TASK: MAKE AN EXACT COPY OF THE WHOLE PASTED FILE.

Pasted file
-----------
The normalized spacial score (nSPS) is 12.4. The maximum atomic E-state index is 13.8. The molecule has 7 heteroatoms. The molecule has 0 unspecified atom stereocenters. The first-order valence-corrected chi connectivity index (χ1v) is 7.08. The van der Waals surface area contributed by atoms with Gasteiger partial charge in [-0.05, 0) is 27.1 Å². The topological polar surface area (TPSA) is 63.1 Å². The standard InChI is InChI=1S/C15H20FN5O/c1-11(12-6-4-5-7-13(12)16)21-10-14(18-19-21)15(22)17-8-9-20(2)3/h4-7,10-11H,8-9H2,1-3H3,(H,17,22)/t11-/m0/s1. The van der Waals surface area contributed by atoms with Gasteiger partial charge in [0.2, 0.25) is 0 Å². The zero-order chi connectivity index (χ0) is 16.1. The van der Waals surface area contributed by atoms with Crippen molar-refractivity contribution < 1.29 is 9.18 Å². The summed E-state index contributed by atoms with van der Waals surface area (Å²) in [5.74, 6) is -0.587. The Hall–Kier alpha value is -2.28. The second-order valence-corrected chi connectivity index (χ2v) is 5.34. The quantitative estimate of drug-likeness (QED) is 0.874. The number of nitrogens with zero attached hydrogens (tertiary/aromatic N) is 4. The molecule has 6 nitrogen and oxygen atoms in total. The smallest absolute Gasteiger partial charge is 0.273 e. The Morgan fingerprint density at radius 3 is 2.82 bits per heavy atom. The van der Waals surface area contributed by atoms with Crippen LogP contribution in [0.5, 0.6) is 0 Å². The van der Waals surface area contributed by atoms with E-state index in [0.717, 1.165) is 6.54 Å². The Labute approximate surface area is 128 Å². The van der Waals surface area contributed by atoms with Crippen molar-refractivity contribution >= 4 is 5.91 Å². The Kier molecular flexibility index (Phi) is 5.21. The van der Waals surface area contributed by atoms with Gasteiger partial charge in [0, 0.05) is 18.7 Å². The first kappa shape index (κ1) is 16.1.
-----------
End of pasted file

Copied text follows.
The normalized spacial score (nSPS) is 12.4. The maximum atomic E-state index is 13.8. The molecule has 7 heteroatoms. The molecule has 0 unspecified atom stereocenters. The first-order valence-corrected chi connectivity index (χ1v) is 7.08. The van der Waals surface area contributed by atoms with Gasteiger partial charge in [-0.05, 0) is 27.1 Å². The topological polar surface area (TPSA) is 63.1 Å². The standard InChI is InChI=1S/C15H20FN5O/c1-11(12-6-4-5-7-13(12)16)21-10-14(18-19-21)15(22)17-8-9-20(2)3/h4-7,10-11H,8-9H2,1-3H3,(H,17,22)/t11-/m0/s1. The van der Waals surface area contributed by atoms with Gasteiger partial charge in [0.2, 0.25) is 0 Å². The zero-order chi connectivity index (χ0) is 16.1. The van der Waals surface area contributed by atoms with Crippen molar-refractivity contribution < 1.29 is 9.18 Å². The summed E-state index contributed by atoms with van der Waals surface area (Å²) in [5.74, 6) is -0.587. The Hall–Kier alpha value is -2.28. The second-order valence-corrected chi connectivity index (χ2v) is 5.34. The quantitative estimate of drug-likeness (QED) is 0.874. The number of nitrogens with zero attached hydrogens (tertiary/aromatic N) is 4. The molecule has 6 nitrogen and oxygen atoms in total. The smallest absolute Gasteiger partial charge is 0.273 e. The Morgan fingerprint density at radius 3 is 2.82 bits per heavy atom. The van der Waals surface area contributed by atoms with Crippen LogP contribution in [0.5, 0.6) is 0 Å². The van der Waals surface area contributed by atoms with E-state index in [0.717, 1.165) is 6.54 Å². The Labute approximate surface area is 128 Å². The van der Waals surface area contributed by atoms with Crippen molar-refractivity contribution >= 4 is 5.91 Å². The Kier molecular flexibility index (Phi) is 5.21. The van der Waals surface area contributed by atoms with Gasteiger partial charge in [0, 0.05) is 18.7 Å². The first kappa shape index (κ1) is 16.1.